The prosperous Caribbean nations of Antigua and Barbuda (land north of the island), gained independence on November 1, 1981. The region is home to a population of approximately 100,000 people and was dominated by the Bird Family from independence until 1994.
Antigua was colonized by English settlers in 1632 after a voyage led by Christopher Colombus in 1493. It was named for the Church of Santa Maria de la Antigua in Sevilla, Spain and remained a British possession despite raids from the French. The nearby island of Barbuda was also colonized by the British in 1678.
The initial colonizers were attacked by the native peoples who dominated the West Indies. Tobacco was grown at first but during the later 17th century sugar was found to be more profitable. Barbuda was intended to be a breeding colony for the enslaved people but it did not happen due to the development of their own self-reliant community.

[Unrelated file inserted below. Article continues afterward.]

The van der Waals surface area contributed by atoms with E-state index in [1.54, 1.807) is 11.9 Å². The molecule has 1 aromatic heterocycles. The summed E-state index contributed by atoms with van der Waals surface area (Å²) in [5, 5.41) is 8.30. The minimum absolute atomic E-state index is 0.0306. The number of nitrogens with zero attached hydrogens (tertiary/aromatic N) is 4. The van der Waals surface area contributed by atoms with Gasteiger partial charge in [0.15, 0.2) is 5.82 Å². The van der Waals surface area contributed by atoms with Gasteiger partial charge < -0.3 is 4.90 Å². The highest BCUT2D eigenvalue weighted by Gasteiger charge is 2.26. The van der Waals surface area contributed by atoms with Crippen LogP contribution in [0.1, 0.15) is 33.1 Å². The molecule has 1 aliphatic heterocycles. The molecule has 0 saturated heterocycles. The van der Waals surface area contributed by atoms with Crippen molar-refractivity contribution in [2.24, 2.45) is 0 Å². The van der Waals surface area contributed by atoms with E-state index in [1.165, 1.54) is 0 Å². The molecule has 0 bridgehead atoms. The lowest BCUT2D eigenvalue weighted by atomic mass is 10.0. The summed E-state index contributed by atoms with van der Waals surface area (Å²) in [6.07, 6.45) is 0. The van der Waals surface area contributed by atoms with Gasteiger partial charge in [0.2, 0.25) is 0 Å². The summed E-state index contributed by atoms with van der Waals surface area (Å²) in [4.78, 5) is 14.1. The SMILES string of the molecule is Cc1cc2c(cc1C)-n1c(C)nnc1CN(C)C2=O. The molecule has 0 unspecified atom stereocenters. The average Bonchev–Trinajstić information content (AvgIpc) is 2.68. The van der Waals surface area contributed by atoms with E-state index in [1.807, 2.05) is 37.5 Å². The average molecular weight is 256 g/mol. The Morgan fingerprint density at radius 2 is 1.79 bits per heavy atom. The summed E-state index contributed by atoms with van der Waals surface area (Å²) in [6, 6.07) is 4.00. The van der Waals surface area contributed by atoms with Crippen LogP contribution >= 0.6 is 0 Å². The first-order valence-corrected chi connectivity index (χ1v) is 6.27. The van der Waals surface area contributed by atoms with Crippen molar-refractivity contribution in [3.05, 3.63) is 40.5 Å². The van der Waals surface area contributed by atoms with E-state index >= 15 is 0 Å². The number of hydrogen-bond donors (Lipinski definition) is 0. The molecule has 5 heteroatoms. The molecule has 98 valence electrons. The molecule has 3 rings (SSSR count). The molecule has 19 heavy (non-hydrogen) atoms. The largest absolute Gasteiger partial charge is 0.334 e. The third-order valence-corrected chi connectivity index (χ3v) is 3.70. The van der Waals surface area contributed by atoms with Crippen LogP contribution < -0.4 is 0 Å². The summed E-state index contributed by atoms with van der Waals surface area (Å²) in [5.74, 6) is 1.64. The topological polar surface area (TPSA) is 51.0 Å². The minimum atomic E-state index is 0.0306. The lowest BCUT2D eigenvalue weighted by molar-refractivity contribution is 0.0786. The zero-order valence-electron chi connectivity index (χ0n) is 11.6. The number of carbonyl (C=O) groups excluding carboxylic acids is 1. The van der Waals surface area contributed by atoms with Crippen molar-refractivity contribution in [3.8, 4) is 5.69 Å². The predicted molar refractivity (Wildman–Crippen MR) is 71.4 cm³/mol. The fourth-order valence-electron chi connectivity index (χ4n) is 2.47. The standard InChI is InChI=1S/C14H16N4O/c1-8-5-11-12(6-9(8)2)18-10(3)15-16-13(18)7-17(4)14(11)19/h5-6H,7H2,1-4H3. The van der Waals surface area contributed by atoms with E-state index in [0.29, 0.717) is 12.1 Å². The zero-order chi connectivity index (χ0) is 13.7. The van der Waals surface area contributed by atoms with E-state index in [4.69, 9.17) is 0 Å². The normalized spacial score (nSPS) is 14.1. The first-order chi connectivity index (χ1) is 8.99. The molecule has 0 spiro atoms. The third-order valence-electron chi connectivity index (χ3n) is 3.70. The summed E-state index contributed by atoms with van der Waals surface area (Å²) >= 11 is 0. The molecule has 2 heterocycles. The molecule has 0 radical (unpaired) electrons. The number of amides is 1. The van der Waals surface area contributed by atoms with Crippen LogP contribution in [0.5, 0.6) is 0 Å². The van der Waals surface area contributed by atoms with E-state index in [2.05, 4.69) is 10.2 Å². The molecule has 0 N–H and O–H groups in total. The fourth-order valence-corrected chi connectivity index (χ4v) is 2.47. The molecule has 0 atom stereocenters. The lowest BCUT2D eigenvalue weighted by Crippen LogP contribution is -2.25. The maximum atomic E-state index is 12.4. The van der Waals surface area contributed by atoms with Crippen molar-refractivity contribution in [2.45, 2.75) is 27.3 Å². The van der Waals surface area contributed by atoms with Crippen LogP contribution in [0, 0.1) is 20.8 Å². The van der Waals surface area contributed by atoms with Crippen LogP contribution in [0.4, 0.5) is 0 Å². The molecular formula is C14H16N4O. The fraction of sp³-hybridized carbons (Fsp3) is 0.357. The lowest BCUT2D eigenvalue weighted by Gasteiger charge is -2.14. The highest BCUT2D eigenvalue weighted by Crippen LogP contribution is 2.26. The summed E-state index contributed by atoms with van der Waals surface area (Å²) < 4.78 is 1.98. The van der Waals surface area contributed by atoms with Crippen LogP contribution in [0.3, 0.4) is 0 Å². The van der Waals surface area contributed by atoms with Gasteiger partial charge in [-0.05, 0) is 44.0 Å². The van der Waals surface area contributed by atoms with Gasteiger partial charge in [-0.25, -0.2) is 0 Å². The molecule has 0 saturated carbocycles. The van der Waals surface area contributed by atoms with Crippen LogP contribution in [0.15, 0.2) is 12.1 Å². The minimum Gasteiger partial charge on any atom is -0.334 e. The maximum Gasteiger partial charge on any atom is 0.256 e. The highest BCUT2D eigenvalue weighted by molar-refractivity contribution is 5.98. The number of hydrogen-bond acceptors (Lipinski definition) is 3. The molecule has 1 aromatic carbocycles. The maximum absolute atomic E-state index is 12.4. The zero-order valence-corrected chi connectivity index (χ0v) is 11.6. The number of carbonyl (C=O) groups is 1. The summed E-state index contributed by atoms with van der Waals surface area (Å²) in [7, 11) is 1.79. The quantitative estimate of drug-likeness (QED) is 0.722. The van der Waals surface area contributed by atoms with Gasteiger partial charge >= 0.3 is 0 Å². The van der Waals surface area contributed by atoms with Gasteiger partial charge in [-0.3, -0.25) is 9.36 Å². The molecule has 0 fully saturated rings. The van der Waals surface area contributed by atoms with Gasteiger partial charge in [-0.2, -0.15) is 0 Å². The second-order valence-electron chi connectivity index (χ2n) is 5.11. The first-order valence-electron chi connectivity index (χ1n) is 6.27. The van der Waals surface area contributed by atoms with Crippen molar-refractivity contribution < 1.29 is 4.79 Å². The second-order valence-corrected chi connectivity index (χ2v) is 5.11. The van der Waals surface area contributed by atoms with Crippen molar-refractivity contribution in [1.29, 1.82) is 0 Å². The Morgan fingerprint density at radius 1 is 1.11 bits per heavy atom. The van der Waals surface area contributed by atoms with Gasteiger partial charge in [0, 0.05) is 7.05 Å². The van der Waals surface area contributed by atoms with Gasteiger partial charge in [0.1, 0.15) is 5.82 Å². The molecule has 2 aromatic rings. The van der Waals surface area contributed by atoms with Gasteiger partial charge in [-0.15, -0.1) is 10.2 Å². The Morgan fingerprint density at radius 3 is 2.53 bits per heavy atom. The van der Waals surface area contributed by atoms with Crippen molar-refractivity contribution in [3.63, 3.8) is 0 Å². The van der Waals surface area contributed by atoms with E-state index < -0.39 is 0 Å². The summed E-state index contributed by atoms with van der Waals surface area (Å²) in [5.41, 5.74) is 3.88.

After emancipation in 1834, the nations saw economic hardships which were further increased by an earthquake in 1843 and a hurricane in 1847. Barbuda reverted back to the British crown but relied on Antigua and became an official dependency of the island.
Under the West Indies Act 1967, Antigua became an associated state and was granted full self-governance with the United Kingdom retaining responsibility for external affairs and defense. There was an independence movement on the rise in the 1970s with influence of activist George Walter. Walter wanted full independence for the islands and opposed the British plans of creating independence with a federation of islands.
Initial talks of autonomy were complicated by Barbuda’s fear of the economy being stifled by Antigua’s succession. However, on November 1, 1981, Antigua and Barbuda achieved independence and Vere Bird became the first prime minister. Bird resigned as prime minister in 1993 and was succeeded by his son, Lester.
The political landscape of Antigua and Barbuda has remained fairly stable following its independence. Gaston Browne serves as the current prime minister of the islands and Queen Elizabeth II (with representation by a governor-general) serves as the head of state. Browne took control of the islands after the Antigua and Barbuda Labor Party regained power in June 2014.